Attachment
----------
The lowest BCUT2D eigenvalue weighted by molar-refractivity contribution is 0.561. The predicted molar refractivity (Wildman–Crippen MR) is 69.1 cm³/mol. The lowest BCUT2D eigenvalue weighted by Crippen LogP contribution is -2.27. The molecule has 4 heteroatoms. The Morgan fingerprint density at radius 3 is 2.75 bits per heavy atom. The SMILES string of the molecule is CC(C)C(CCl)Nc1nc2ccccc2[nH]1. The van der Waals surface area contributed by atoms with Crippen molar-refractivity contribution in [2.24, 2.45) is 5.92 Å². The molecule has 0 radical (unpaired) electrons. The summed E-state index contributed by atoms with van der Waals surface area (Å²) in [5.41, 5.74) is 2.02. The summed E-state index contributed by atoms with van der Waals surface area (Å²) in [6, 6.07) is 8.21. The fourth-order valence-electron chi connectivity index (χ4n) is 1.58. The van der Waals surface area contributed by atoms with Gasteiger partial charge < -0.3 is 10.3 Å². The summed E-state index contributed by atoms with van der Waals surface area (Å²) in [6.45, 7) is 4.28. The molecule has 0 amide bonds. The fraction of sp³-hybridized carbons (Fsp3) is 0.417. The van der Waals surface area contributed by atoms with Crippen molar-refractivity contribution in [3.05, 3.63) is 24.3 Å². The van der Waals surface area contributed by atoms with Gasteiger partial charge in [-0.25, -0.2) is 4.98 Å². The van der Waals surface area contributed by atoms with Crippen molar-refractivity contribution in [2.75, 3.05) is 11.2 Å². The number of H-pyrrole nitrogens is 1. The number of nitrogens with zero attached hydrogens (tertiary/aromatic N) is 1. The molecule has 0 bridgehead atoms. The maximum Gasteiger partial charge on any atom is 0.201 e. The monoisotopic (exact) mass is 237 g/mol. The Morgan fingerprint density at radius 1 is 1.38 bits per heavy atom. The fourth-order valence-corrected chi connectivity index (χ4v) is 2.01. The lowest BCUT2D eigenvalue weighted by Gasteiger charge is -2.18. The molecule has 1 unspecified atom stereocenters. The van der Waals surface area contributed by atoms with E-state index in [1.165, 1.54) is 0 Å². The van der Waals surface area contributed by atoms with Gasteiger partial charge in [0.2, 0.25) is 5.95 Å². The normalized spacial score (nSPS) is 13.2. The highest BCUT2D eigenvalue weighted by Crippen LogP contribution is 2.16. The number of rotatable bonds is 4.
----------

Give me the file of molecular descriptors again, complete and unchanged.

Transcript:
The lowest BCUT2D eigenvalue weighted by molar-refractivity contribution is 0.561. The predicted molar refractivity (Wildman–Crippen MR) is 69.1 cm³/mol. The lowest BCUT2D eigenvalue weighted by Crippen LogP contribution is -2.27. The molecule has 4 heteroatoms. The Morgan fingerprint density at radius 3 is 2.75 bits per heavy atom. The SMILES string of the molecule is CC(C)C(CCl)Nc1nc2ccccc2[nH]1. The van der Waals surface area contributed by atoms with Crippen molar-refractivity contribution in [2.24, 2.45) is 5.92 Å². The molecule has 0 radical (unpaired) electrons. The summed E-state index contributed by atoms with van der Waals surface area (Å²) in [5.41, 5.74) is 2.02. The summed E-state index contributed by atoms with van der Waals surface area (Å²) in [6, 6.07) is 8.21. The fourth-order valence-electron chi connectivity index (χ4n) is 1.58. The van der Waals surface area contributed by atoms with Gasteiger partial charge < -0.3 is 10.3 Å². The summed E-state index contributed by atoms with van der Waals surface area (Å²) in [6.45, 7) is 4.28. The molecule has 0 amide bonds. The fraction of sp³-hybridized carbons (Fsp3) is 0.417. The van der Waals surface area contributed by atoms with Crippen molar-refractivity contribution in [3.05, 3.63) is 24.3 Å². The van der Waals surface area contributed by atoms with Gasteiger partial charge in [-0.25, -0.2) is 4.98 Å². The van der Waals surface area contributed by atoms with Crippen molar-refractivity contribution in [2.75, 3.05) is 11.2 Å². The number of H-pyrrole nitrogens is 1. The number of nitrogens with zero attached hydrogens (tertiary/aromatic N) is 1. The molecule has 0 bridgehead atoms. The maximum Gasteiger partial charge on any atom is 0.201 e. The monoisotopic (exact) mass is 237 g/mol. The Morgan fingerprint density at radius 1 is 1.38 bits per heavy atom. The fourth-order valence-corrected chi connectivity index (χ4v) is 2.01. The lowest BCUT2D eigenvalue weighted by Gasteiger charge is -2.18. The molecule has 1 unspecified atom stereocenters. The van der Waals surface area contributed by atoms with E-state index in [1.165, 1.54) is 0 Å². The van der Waals surface area contributed by atoms with Gasteiger partial charge in [0.2, 0.25) is 5.95 Å². The normalized spacial score (nSPS) is 13.2. The highest BCUT2D eigenvalue weighted by Crippen LogP contribution is 2.16. The number of rotatable bonds is 4.